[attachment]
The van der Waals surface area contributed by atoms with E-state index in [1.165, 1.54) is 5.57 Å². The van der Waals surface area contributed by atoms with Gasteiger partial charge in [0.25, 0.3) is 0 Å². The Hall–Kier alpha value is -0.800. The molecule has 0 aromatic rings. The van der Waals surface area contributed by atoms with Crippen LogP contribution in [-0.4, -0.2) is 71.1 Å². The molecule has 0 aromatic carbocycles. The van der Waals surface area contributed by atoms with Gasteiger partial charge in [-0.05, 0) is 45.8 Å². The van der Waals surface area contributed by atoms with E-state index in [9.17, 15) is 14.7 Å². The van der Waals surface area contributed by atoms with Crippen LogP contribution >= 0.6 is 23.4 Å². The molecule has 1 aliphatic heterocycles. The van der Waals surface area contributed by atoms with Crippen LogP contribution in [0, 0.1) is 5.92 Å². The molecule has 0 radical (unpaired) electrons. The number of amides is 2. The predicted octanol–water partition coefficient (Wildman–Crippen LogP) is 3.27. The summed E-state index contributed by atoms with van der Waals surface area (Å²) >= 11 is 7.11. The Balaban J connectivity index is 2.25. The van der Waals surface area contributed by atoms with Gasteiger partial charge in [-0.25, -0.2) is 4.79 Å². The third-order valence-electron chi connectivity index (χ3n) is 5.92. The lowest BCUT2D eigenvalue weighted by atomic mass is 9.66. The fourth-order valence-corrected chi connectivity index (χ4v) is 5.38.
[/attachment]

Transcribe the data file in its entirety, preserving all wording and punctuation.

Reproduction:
The van der Waals surface area contributed by atoms with E-state index in [1.165, 1.54) is 5.57 Å². The van der Waals surface area contributed by atoms with Gasteiger partial charge in [0.25, 0.3) is 0 Å². The Hall–Kier alpha value is -0.800. The molecule has 0 aromatic rings. The van der Waals surface area contributed by atoms with Crippen LogP contribution in [-0.4, -0.2) is 71.1 Å². The molecule has 0 aromatic carbocycles. The van der Waals surface area contributed by atoms with Gasteiger partial charge in [-0.05, 0) is 45.8 Å². The van der Waals surface area contributed by atoms with E-state index in [9.17, 15) is 14.7 Å². The van der Waals surface area contributed by atoms with Crippen LogP contribution >= 0.6 is 23.4 Å². The molecule has 1 aliphatic heterocycles. The van der Waals surface area contributed by atoms with Crippen LogP contribution in [0, 0.1) is 5.92 Å². The molecule has 0 radical (unpaired) electrons. The number of amides is 2. The predicted octanol–water partition coefficient (Wildman–Crippen LogP) is 3.27. The summed E-state index contributed by atoms with van der Waals surface area (Å²) >= 11 is 7.11. The Balaban J connectivity index is 2.25. The van der Waals surface area contributed by atoms with Gasteiger partial charge in [-0.25, -0.2) is 4.79 Å². The third-order valence-electron chi connectivity index (χ3n) is 5.92. The lowest BCUT2D eigenvalue weighted by atomic mass is 9.66. The fourth-order valence-corrected chi connectivity index (χ4v) is 5.38.